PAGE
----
Friday, November 30, 2012

A Girl in the Glass by Susan Meissner

This novel combines the lives of three women of different times and cultures. Meg is a southern California gal, an editor for a publisher of travel books. Sofia is an older woman of Florence who claims to be a descendant of the Medici family. She hears the whisperings of Nora Orsini, granddaughter of the great Cosimo I and living in the sixteenth century.
The lives of these three women cross when Meg travels to Florence, a childhood dream and the promise of her father. Meg is introduced to Sofia through a mutual friend. Throughout Meg's week in Florence, she tries to unravel Sofia's story.

Meissner has created an interesting character study of three women. Meg's grandmother had a painting of herself as a child in Florence and that had put the dream to travel there into Meg's heart. While her father had promised to make it happen, Meg's parents had divorced and he had never followed through.
Sofia is convinced she is of the Medici line even though historical records indicate there are no living descendants of that historically important family of Florence. When Sofia is by statues or paintings, she can hear the whispers of Nora Orsini whose mother was killed and father abandoned her in the late 1500s.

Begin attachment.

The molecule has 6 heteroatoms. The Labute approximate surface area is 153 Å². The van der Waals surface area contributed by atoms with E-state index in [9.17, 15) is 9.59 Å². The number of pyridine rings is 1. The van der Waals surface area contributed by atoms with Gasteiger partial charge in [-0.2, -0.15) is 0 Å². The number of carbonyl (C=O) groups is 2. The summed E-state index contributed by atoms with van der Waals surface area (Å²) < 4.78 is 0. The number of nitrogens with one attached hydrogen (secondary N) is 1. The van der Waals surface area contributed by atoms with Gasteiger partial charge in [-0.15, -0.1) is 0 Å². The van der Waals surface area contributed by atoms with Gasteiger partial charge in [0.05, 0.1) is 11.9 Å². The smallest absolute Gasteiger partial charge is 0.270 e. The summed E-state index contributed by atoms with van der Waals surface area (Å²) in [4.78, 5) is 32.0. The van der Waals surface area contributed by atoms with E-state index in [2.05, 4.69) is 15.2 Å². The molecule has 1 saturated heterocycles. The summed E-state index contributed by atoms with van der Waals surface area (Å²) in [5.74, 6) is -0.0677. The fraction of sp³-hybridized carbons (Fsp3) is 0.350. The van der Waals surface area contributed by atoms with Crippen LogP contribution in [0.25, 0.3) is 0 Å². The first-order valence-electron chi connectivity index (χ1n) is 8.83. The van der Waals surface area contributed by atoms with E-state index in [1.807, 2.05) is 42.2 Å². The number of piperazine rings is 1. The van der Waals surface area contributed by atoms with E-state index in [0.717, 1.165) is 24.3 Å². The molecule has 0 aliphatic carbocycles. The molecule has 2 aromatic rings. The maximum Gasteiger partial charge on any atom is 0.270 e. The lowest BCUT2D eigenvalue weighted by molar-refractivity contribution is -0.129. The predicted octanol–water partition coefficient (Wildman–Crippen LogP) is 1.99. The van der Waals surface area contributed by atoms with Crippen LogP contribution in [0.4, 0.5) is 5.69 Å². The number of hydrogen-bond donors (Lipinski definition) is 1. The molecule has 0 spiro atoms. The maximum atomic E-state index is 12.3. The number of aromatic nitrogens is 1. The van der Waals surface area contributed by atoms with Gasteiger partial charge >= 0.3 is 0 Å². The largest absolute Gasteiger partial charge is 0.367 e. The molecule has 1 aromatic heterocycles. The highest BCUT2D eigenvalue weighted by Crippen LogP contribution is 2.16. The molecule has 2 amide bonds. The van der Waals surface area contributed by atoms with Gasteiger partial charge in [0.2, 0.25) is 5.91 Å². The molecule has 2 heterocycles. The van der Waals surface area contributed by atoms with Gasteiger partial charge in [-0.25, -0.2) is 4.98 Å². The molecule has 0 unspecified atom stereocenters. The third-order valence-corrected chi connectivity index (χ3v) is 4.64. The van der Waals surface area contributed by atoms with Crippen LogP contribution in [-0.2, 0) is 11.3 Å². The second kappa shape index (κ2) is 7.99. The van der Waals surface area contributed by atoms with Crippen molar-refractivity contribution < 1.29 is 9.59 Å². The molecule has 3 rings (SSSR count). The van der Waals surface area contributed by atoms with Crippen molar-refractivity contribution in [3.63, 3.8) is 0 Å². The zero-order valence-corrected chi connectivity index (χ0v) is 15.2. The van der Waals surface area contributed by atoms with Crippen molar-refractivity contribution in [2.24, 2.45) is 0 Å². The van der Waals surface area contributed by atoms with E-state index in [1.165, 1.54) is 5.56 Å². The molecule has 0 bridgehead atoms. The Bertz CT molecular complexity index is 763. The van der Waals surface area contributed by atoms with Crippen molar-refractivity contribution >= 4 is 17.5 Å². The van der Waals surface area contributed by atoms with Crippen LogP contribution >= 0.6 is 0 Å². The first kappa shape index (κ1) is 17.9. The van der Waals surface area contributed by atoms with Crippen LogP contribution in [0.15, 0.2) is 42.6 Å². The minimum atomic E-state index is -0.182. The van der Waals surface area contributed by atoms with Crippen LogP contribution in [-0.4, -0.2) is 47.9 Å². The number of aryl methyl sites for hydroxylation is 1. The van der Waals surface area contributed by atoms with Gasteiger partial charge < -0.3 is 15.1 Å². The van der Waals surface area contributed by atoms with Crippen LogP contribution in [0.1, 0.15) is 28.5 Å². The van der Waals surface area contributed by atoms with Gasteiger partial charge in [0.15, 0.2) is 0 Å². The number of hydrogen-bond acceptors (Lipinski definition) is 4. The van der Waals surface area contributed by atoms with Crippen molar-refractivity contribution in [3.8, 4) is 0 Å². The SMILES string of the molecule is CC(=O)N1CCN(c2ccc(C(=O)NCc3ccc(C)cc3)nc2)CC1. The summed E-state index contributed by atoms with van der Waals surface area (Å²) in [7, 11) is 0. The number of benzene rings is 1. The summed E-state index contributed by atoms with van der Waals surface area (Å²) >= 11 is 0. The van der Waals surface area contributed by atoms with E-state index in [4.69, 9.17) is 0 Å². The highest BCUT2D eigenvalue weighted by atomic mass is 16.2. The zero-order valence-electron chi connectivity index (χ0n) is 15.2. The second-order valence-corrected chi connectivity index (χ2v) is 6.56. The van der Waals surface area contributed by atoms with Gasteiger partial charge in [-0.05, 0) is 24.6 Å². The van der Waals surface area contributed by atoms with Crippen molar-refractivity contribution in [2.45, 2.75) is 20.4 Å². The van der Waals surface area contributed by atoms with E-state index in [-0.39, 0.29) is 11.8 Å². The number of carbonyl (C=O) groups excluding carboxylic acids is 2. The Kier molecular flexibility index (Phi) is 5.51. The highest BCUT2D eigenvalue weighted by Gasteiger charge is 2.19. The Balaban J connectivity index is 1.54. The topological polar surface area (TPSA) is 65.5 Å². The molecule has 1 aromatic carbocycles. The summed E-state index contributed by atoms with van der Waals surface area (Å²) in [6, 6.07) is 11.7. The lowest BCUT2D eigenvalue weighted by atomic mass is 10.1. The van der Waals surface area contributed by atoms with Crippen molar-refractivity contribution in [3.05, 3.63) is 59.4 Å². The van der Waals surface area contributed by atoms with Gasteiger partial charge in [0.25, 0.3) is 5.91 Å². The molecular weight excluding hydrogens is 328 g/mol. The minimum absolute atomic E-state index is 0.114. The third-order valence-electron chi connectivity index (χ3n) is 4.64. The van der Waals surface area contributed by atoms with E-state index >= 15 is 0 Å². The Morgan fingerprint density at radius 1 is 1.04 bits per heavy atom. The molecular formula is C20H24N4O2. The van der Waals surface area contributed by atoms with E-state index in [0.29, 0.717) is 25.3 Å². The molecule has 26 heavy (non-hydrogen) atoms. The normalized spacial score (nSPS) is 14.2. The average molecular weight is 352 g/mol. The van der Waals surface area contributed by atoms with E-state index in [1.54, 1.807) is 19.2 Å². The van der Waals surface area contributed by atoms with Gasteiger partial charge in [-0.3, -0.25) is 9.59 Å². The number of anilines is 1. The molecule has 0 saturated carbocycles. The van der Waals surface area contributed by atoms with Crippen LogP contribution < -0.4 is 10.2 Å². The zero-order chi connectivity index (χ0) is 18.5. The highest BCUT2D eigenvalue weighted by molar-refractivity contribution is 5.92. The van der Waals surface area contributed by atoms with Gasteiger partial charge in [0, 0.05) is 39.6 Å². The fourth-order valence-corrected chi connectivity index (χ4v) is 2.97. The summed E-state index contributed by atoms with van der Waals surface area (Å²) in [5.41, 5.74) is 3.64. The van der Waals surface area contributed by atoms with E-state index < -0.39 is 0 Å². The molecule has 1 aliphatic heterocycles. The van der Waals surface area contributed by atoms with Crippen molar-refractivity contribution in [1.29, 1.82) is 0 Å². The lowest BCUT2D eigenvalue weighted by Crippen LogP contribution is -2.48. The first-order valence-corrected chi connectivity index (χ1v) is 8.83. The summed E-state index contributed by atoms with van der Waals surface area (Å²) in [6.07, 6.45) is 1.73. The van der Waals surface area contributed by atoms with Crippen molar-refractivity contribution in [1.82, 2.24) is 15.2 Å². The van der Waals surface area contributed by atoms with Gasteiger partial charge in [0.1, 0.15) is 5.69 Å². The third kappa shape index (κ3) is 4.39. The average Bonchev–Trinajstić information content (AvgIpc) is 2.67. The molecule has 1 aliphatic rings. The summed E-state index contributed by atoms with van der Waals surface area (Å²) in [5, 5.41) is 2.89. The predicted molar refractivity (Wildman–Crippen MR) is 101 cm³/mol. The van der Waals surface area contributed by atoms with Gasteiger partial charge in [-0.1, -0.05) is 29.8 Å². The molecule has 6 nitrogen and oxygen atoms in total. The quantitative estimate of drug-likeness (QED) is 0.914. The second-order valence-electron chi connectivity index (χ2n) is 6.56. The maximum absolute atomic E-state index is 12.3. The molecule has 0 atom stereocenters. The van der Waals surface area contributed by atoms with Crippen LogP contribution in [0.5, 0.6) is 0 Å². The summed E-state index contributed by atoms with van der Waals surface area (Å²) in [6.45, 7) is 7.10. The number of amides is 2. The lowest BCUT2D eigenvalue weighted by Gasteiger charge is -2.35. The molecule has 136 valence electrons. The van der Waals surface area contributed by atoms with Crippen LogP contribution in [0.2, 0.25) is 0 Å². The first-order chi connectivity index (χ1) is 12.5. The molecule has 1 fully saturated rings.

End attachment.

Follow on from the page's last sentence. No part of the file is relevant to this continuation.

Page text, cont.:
Meissner skillfully interweaves the lives of these three women. She highlights the similarities in their families. For example, Nora's father abandons her. Meg's father made a promise he has not kept and has essentially abandoned her. Sofia's father is in the deep well of dementia, essentially leaving her.

Most of the novel takes place in Florence and there is a bit of a travel book feel to the novel. Unfortunately, there were not the gripping descriptions of buildings, statues, etc., to make me feel like I was really there. There is a hint of romance throughout the novel as Meg tries to figure out who she really loves.
Mostly the book is about women who are trying to understand who they are in the midst of life happening around them.

There was actually nothing “Christian” about this novel. This is a descent novel but not captivating nor page turning. There are discussion questions at the end.

Susan Meissner is an award-winning author of several novels. She is also a speaker and writing workshop leader with a background in community journalism. When not writing she directs the Small Groups and Connection Ministries program at The Church at Rancho Bernardo in San Diego, California. She and her pastor husband are the parents of four young adults. You can find out more about her at

WaterBrook Press, 352 pages.

I received a complimentary egalley of this book from the publisher for the purpose of this review.

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